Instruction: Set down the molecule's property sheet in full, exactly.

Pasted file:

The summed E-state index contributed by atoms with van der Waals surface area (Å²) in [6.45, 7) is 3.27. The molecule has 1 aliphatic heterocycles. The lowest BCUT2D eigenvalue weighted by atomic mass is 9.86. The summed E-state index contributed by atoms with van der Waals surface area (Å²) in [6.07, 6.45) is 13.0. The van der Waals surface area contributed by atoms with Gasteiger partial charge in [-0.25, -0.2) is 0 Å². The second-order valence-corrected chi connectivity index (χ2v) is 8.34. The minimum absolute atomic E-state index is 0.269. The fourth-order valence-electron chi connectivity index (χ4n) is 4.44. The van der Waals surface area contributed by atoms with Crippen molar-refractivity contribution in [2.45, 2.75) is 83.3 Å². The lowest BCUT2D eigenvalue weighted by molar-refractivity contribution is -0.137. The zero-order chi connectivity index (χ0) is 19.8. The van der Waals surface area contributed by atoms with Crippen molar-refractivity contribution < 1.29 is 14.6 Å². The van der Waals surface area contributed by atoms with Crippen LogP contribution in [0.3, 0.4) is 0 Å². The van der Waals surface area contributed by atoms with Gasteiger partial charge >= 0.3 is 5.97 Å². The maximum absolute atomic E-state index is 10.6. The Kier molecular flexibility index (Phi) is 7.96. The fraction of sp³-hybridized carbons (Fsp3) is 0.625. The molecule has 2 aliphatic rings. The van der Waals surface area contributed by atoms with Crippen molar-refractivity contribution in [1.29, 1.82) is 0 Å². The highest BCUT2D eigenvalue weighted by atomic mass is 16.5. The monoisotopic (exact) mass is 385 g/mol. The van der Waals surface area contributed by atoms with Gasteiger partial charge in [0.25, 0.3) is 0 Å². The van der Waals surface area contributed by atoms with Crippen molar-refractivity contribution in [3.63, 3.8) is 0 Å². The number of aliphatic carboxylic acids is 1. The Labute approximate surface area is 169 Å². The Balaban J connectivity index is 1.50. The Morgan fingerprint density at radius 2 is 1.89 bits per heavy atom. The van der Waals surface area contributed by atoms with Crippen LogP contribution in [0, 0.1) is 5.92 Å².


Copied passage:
The summed E-state index contributed by atoms with van der Waals surface area (Å²) in [6.45, 7) is 3.27. The molecule has 1 aliphatic heterocycles. The lowest BCUT2D eigenvalue weighted by atomic mass is 9.86. The summed E-state index contributed by atoms with van der Waals surface area (Å²) in [6.07, 6.45) is 13.0. The van der Waals surface area contributed by atoms with Gasteiger partial charge in [-0.25, -0.2) is 0 Å². The second-order valence-corrected chi connectivity index (χ2v) is 8.34. The minimum absolute atomic E-state index is 0.269. The fourth-order valence-electron chi connectivity index (χ4n) is 4.44. The van der Waals surface area contributed by atoms with Crippen molar-refractivity contribution in [2.45, 2.75) is 83.3 Å². The lowest BCUT2D eigenvalue weighted by molar-refractivity contribution is -0.137. The zero-order chi connectivity index (χ0) is 19.8. The van der Waals surface area contributed by atoms with Crippen molar-refractivity contribution < 1.29 is 14.6 Å². The van der Waals surface area contributed by atoms with Crippen LogP contribution in [0.3, 0.4) is 0 Å². The van der Waals surface area contributed by atoms with Gasteiger partial charge >= 0.3 is 5.97 Å². The maximum absolute atomic E-state index is 10.6. The Kier molecular flexibility index (Phi) is 7.96. The fraction of sp³-hybridized carbons (Fsp3) is 0.625. The molecule has 2 aliphatic rings. The van der Waals surface area contributed by atoms with Crippen molar-refractivity contribution in [1.29, 1.82) is 0 Å². The highest BCUT2D eigenvalue weighted by atomic mass is 16.5. The monoisotopic (exact) mass is 385 g/mol. The van der Waals surface area contributed by atoms with Gasteiger partial charge in [0.25, 0.3) is 0 Å². The van der Waals surface area contributed by atoms with Crippen molar-refractivity contribution in [3.63, 3.8) is 0 Å². The number of aliphatic carboxylic acids is 1. The Labute approximate surface area is 169 Å². The Balaban J connectivity index is 1.50. The Morgan fingerprint density at radius 2 is 1.89 bits per heavy atom. The van der Waals surface area contributed by atoms with Crippen LogP contribution in [0, 0.1) is 5.92 Å².